HL Deb 30 June 1868 vol 193 cc353-62

Bill read 3a, with the Amendments.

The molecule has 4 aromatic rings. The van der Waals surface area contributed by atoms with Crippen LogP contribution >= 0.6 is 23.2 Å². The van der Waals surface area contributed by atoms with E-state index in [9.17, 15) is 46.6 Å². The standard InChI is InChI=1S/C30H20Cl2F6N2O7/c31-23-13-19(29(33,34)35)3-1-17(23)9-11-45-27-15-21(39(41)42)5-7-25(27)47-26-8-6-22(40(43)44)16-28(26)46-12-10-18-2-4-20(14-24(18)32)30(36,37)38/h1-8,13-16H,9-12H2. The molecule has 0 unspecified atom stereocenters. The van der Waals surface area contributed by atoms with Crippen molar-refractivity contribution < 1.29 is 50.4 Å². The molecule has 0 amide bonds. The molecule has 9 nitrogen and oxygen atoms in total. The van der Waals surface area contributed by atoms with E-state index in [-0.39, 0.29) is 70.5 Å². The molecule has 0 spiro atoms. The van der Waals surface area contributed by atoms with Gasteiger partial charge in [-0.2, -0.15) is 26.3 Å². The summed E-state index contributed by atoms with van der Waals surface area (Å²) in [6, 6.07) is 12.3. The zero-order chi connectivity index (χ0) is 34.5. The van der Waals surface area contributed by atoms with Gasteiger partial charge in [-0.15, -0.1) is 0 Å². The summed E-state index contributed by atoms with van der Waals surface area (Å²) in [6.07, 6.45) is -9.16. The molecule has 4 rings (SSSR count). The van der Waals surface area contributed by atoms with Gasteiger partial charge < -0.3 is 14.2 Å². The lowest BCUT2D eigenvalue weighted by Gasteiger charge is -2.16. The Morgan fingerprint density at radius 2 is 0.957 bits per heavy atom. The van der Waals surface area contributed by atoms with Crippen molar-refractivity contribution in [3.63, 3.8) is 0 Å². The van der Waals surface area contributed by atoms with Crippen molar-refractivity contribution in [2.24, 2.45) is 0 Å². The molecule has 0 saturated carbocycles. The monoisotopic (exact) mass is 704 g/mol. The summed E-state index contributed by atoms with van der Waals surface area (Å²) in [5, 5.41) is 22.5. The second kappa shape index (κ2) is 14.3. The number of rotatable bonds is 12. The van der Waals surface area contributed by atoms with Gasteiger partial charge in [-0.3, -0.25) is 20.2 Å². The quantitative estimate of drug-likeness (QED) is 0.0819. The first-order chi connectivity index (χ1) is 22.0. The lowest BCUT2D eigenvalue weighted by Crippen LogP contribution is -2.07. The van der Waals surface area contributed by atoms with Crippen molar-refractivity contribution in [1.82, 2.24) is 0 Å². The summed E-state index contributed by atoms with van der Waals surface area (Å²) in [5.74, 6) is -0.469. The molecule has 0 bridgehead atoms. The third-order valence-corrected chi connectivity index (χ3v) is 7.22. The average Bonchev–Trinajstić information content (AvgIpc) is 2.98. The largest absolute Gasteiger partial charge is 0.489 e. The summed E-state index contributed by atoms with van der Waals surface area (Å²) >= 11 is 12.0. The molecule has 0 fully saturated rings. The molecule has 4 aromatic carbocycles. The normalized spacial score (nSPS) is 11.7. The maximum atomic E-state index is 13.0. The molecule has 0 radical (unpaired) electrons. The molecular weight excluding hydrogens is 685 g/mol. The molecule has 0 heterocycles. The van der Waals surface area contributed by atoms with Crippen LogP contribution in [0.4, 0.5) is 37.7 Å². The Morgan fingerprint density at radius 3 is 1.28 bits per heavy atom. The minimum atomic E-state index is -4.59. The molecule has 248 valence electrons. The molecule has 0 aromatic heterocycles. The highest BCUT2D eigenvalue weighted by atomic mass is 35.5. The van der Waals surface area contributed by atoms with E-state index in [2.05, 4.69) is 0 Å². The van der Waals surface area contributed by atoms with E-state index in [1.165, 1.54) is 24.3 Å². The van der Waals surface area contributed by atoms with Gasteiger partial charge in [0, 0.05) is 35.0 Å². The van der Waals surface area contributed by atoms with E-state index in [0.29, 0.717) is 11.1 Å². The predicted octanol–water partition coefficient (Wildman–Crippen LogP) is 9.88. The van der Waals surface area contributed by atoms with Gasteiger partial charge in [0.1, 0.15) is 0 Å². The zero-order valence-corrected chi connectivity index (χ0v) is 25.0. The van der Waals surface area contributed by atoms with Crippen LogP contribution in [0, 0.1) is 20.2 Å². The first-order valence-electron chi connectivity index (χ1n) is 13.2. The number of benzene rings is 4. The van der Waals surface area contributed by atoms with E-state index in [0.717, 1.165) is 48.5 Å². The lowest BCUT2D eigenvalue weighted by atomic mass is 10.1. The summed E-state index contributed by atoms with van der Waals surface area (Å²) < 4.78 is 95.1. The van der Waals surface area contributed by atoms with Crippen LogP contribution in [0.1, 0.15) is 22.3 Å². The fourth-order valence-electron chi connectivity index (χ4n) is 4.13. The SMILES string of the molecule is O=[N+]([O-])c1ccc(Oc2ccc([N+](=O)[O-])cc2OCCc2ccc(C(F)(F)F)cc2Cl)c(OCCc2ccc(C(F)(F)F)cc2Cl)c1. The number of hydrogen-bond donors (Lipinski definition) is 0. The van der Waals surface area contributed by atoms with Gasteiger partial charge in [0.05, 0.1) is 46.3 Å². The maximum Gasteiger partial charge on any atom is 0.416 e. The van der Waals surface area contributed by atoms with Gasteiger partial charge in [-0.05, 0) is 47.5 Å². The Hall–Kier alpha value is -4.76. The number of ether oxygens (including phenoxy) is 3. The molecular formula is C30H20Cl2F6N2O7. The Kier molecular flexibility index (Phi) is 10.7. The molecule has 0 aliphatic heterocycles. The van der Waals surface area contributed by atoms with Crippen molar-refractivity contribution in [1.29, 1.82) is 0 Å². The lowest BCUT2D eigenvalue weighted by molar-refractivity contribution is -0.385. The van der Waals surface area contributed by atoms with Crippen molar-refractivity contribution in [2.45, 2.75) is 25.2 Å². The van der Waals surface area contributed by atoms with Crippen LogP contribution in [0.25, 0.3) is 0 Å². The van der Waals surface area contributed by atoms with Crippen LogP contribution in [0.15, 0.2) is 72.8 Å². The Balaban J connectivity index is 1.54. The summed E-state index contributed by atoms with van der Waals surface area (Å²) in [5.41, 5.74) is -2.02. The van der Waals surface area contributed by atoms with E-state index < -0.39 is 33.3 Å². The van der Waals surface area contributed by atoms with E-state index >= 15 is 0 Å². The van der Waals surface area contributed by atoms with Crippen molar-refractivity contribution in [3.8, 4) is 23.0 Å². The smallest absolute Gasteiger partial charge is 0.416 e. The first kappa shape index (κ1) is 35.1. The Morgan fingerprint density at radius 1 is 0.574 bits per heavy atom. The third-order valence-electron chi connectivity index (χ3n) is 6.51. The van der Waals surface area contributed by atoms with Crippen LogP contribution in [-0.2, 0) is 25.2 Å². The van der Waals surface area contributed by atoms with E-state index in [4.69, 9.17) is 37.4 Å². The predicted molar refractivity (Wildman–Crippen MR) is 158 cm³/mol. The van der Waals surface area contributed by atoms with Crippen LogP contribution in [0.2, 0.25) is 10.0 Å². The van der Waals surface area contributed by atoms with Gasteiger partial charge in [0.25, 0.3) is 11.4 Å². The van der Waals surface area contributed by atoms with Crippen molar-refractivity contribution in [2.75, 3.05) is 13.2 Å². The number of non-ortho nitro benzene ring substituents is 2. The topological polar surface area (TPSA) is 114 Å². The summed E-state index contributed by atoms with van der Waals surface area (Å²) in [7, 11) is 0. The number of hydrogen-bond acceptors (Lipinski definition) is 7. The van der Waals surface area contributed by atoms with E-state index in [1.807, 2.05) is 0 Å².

THE MARQUESS OF CLANRICARDE moved to leave out Clause 26, which empowered the Directors to raise the maximum rates of fares for passengers. The noble Marquess said he was no advocate for extremely low fares on railways; on the contrary, he admitted that they must be fixed at remunerative rates. But when a railway company had undertaken, with the sanction of Parliament, to make and maintain a railway at certain fares, an application by that company to raise the fares, which they themselves then fixed as sufficient, ought not to be acceded to without careful and close inquiry, in order to ascertain whether the demand had not its origin in mere reckless and extravagant management; and, above all, such a case as this ought not to be drawn into a precedent. Now, as far as he could discover, for the last twenty years this Bill had no precedent. And what were the grounds stated for the increase of fares? Only one such ground appeared on the face of the Bill. There might be other grounds, and he was sure the Committee had considered them well; but the Preamble only mentioned one. Whereas," [it said,] "since the passing of the Act"—[meaning the Act of 1863]—"circumstances have become materially altered, and the Company have been involved in a large expenditure, and it is expedient that the Company be authorized to increase to a small extent the tolls and charges for passengers limited by that Act. But then the question arose how this expenditure had been incurred, and what was the position of the Company. If this expenditure had been incurred not through any reckless extravagance on the part of the Directors, but legitimately for the purposes of the railway and the service of the public, and if the railway had been discreetly managed without blame to the Directors, then a primâ facie case was made out for an increased tariff. Their Lordships would see how this was. Up to 1863 the tolls on the London and Brighton line were higher than were fixed by this Bill; but in that year a competing scheme was proposed for the construction of a line called, he believed, the Beckenham, Lewes, and Brighton line. The Directors, in consequence, voluntarily offered to reduce their fares, and did so; and the competing line did not pass. Was this reduction of fares conditional? No; it was absolute. Beckenham line or no Beckenham line, it was to be made. To show that, he would quote the evidence given by Mr. Slight, late Secretary of the Company, before the Committee of the House of Commons, to which the Beckenham, Lewes, and Brighton Bill was referred in the Session of 1863. The report of the examination was as follows:— Mr. ROUND: Is there a resolution about reducing the rates?—I have the full authority of the Board in this matter to act in this Committee Room. By the COMMITTEE: Have you any authority to communicate to this Committee any decision of the Board with regard to the future, or any pledge to give on their part as to the future?—Yes, I think I may say I have. Not in the form of a resolution of the Board?—Of course, if that question is put to me I am bound to say—, but I am speaking in the presence of three Directors, and there is no doubt about the fact. Mr. HOPE SCOTT: You are speaking in the presence of three Directors, and you are aware that what you say will be taken down?—Yes, certainly. You are aware, also, that being taken down it may at any time be quoted against the Brighton Company?—Yes, and quoted against me. Now, under that responsibility, will you say to the Committee what you are prepared and consider yourself authorized by the Board to state to the Committee as to the rates?—I think the question which was put to me was whether I was authorized to pledge the Board and the Company, not to increase the present adopted schedule of rates? I have full authority from the Board to give that pledge in the name of the Company. By these representations, then, the Company succeeded in their opposition to the Bill, and the reduced rate of fares was retained up to the present time. In 1866 a competing line was again proposed, but it was ultimately given up, and the Brighton Company retained their monopoly. The inhabitants of Brighton were therefore still dependent upon one line, and they depended upon the Parliamentary pledge and engagement entered into by the Company. To get rid of the Beckenham, Lewes, and Brighton line the Company were read to adhere to their reduced rates; but now, having a perfect monopoly and having no dread of competition, the Company asked Parliament to enable them to raise their fares and to make the burdens on the customers of the railway greater than they had ever been before. Looking at the broad facts, he thought their Lordships would pause before they passed the Bill in its present shape. How many railways of the country could adopt the language of the Preamble of this Bill? Or, rather, how many were there that were not in a position to adopt it? How many were there that had not been invoked in expenditure that had not been profitable, either to themselves or the public? If this Bill were passed, in the absence of any special circumstance to justify it, other companies would be put-tins in a similar claim, to the great disturbance of the commerce of the country and to the great increase of the tax which locomotion imposed upon it. The general receipts of railways had not increased as they ought to have done; and he was afraid that that indicated a comparative diminution of the trade of the country, upon which the cost of locomotion was really an inland duty. He believed that the gross amount paid by the public to the railway companies was not less than £38,000,000 annually. He warned the House to pause before making a precedent which might be injurious to the country.